On the grounds in Shell Bluff, Georgia Women's Action for New Directions is helping residents of Shell Bluff battle against the building of the new reactors. Not only is Shell Bluff near nuclear energy facilities, but it is also near an old super-fund toxic waste site. According to the Center for Disease Control the cancer rate in Shell Bluff is 51 percent higher than the national average. Some residents believe that the nuclear reactors and the toxic waste site are the cause for the high rate of cancer in the area.
So far there has been no definite research that links the high cancer rate in Shell Bluff to the nuclear reactors or toxic waste site.
“We’ve been fighting this for three years,” Bobbie Paul, executive director of WAND said. “The people of Shell Bluff do not need or want the new nuclear reactors.”
Paul said that some progress has been made. Most recently the Department of Energy, said that it would help the state of Georgia to fund additional independent environmental monitoring of the Savannah River Site. The monitoring will help determine whether or not the nuclear reactors have a negative impact on the health of humans and the environment.
“We still have a long way to go,” Paul said. Meanwhile, the debate heats up.
Patrick Moore, chairman and chief scientist at Greenspirit Strategies Ltd. and one of the founders of the environmentalist group Greenpeace, was once a strong opponent of nuclear energy. However, now he cannot see the future of the United States without it. He also said he would rather see a nuclear plant constructed in Burke County than a coal-fired power plant.
“The reason they are being put in the south is because that is where the population and demand for energy is growing,” Moore said. “Wind and solar energies are simply not capable of producing all of the energy that we need because they are unpredictable.”
When it comes to safety, Moore believes that nuclear plants are safer than other energy sources that people are not up in arms about like natural gas and coal. He also said that 80 percent of residents living near nuclear power plants approve of them.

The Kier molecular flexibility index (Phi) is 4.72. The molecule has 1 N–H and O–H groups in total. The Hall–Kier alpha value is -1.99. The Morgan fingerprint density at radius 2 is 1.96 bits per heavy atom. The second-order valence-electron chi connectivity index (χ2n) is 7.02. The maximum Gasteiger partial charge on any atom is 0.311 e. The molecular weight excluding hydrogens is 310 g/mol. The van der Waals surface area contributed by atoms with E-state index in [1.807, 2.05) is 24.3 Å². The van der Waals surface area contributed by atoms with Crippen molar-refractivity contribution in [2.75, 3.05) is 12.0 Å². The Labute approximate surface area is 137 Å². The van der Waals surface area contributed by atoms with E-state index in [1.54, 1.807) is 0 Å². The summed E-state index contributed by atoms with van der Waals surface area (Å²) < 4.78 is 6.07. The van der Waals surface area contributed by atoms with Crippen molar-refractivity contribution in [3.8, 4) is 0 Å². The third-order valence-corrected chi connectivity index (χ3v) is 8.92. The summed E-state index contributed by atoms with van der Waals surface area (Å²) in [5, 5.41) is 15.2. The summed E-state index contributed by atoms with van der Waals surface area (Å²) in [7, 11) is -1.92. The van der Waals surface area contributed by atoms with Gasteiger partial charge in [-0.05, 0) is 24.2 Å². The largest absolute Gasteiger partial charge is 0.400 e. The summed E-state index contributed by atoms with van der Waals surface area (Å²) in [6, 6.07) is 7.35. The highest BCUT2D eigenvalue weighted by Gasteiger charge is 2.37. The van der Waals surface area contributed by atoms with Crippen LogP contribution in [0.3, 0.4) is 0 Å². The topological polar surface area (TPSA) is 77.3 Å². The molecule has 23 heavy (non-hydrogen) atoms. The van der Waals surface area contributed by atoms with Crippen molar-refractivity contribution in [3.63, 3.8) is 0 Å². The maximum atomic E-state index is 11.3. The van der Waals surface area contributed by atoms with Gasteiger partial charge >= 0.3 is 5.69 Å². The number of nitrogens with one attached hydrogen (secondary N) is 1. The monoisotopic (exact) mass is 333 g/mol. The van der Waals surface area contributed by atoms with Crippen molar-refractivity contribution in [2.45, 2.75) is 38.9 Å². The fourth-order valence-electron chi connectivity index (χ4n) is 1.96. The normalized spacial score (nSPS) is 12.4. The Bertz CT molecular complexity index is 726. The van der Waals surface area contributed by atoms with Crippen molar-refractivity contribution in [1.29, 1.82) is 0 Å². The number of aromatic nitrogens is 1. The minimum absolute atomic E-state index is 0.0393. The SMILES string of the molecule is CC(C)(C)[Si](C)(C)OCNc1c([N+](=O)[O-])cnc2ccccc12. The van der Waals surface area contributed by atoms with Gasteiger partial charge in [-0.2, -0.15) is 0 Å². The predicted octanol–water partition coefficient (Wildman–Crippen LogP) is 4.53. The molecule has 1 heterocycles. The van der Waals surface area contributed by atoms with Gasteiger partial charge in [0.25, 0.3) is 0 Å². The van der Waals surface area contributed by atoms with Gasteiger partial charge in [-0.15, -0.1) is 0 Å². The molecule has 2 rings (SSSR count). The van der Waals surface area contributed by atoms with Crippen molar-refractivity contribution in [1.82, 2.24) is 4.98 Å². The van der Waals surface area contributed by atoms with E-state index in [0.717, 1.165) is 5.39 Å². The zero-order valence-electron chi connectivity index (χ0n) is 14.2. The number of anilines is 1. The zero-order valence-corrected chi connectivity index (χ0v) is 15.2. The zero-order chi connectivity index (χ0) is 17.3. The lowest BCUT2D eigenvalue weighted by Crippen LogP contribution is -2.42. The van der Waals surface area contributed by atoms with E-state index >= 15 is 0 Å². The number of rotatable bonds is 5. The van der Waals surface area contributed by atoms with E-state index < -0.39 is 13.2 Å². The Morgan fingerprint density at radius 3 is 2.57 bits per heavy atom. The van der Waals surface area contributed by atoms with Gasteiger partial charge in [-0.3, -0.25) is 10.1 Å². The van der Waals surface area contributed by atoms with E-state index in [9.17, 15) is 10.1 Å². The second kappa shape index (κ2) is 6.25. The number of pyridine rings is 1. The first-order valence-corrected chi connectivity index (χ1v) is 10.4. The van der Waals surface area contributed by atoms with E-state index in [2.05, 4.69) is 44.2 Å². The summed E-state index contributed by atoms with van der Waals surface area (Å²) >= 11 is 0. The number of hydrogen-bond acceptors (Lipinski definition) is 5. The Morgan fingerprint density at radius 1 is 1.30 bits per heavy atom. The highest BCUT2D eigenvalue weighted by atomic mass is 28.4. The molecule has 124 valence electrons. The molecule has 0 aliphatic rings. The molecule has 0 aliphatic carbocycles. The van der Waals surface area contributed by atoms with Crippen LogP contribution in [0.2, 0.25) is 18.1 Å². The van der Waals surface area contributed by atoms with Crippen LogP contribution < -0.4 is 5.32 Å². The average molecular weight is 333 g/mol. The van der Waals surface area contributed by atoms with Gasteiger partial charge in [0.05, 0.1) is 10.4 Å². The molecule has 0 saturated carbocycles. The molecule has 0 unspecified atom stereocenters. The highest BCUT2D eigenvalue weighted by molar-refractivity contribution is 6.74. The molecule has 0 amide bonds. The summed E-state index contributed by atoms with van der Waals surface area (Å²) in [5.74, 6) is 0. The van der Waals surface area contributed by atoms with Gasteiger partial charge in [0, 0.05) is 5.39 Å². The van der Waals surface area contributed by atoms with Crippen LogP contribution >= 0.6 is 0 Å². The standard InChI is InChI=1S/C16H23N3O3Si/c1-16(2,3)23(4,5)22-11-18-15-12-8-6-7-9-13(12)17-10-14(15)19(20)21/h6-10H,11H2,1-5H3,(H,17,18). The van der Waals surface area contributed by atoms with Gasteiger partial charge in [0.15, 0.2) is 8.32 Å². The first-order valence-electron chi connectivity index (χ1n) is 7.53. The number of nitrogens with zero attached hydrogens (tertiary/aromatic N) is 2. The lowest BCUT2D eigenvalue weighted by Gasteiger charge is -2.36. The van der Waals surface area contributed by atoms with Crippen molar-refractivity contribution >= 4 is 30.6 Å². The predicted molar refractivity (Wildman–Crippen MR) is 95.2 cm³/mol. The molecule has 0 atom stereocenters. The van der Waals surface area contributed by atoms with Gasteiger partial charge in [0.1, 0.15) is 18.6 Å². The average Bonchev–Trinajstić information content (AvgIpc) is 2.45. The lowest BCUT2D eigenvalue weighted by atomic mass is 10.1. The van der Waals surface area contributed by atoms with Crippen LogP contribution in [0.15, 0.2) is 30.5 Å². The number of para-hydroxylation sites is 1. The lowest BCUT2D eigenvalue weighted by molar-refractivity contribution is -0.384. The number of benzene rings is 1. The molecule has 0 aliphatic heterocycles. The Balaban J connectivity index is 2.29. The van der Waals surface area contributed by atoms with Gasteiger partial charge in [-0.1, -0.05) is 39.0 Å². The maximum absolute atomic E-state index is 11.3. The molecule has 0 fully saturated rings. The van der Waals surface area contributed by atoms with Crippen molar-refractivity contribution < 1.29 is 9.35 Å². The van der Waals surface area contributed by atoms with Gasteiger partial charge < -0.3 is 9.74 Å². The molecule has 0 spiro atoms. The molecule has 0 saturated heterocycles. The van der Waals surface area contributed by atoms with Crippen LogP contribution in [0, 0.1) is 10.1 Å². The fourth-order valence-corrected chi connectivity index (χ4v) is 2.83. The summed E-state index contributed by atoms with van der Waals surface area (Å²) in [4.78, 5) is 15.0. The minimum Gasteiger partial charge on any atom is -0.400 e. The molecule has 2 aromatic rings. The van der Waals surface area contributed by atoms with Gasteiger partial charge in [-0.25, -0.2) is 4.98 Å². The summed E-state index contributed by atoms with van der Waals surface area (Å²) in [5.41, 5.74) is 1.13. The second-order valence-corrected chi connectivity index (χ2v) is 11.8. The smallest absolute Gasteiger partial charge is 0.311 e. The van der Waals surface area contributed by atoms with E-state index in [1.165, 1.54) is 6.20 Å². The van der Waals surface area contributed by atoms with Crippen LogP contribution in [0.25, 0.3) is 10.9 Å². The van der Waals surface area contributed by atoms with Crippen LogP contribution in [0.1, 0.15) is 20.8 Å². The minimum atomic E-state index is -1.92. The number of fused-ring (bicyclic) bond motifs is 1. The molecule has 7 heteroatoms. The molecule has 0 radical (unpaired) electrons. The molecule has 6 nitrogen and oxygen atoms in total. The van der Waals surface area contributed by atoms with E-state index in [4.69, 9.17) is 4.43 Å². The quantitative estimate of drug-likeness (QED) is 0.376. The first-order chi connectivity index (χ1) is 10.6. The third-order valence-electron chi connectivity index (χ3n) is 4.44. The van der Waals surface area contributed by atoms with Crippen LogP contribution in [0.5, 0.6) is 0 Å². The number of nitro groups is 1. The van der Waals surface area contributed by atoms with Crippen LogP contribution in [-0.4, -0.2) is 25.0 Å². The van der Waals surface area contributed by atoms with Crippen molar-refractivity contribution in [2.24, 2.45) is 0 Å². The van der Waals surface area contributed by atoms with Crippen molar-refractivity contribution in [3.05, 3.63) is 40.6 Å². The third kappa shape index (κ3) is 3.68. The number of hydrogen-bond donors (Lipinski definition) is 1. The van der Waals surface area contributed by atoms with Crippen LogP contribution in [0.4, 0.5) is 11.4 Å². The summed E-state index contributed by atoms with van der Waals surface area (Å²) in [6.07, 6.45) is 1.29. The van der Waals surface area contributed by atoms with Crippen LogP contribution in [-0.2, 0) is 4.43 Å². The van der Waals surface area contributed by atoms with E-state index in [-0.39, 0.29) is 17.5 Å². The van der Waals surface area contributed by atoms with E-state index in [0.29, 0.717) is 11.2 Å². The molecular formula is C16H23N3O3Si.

“Look what happened at the power plant in Connecticut where five people were killed. More people have been killed in the United States by natural gas than by nuclear energy,” Moore said. He was referring to the massive explosion at the Kleen Energy Systems plant in Middleton, Conn. in February.
One of the reasons that the nuclear industry in the United States stopped growing is because of the Three Mile Island accident in 1979.
“This is the most significant nuclear disaster in the United States and there were not any deaths because of it,” Moore said. “It was actually a success because the nuclear reactors did exactly what they were supposed to do, which was to prevent radiation from escaping.”
During President Obama’s speech on the expansion of nuclear energy, he stressed the opportunity to create more jobs through nuclear energy. Emmanuel Glakpe, a professor of Engineering at Howard University, agrees that African-Americans need to figure out how they can become a part of the nuclear movement, possibly through economic opportunities.
“As citizens of this country, African-Americans must be prepared to generate wealth by participating in all aspects of the economic spectrum,” Glakpe said. He concludes that employment is not only an economic opportunity, but also an opportunity to strengthen sensitivities and to protect communities from danger: “Availability of energy to power economic activities of the US is also a national security issue and must be controlled by citizens of the country.”
Last year, Ricardo Byrd, executive director of the National Association of Neighborhoods took a tour of AREVA’s nuclear facilities in Paris, France. AREVA, which has facilities in 43 countries, has locations in 45 states in the U. S. and it employs more than 6,000 people.
According to the Nuclear Energy Institute, 20 percent of power in the U.S. is generated from nuclear energy. France generates 80 percent of its energy through nuclear power.
“I do not think that within the next 50 years that the United States will get 80 percent of its energy from nuclear sources like France, but I do believe that nuclear energy is essential to the future of this country,” Byrd said.
One thing that Byrd noticed in France is that communities had an intimate relationship with the nuclear power plants. “The nuclear energy here has to be very transparent if they want communities to trust and want to have them in their back yards,” Byrd said.
He was one member of two delegations of African-American and Latino leaders who went on an AREVA-sponsored tour of its France facilities in 2008. A representative of the NNPA News Service was also a member of one of the delegations. The purpose of the trips was to help dispel myths, answer questions, explore safety issues and generally get the facts surrounding nuclear power.
AREVA has attempted to be sensitive to the barriers to racial diversity and inclusion and is trying to establish that transparency and that intimacy, said CEO Lauvergeon. “For me, that’s really a fight that I want to win.”
NNPA News Service Editor-in-Chief Hazel Trice Edney contributed to this story.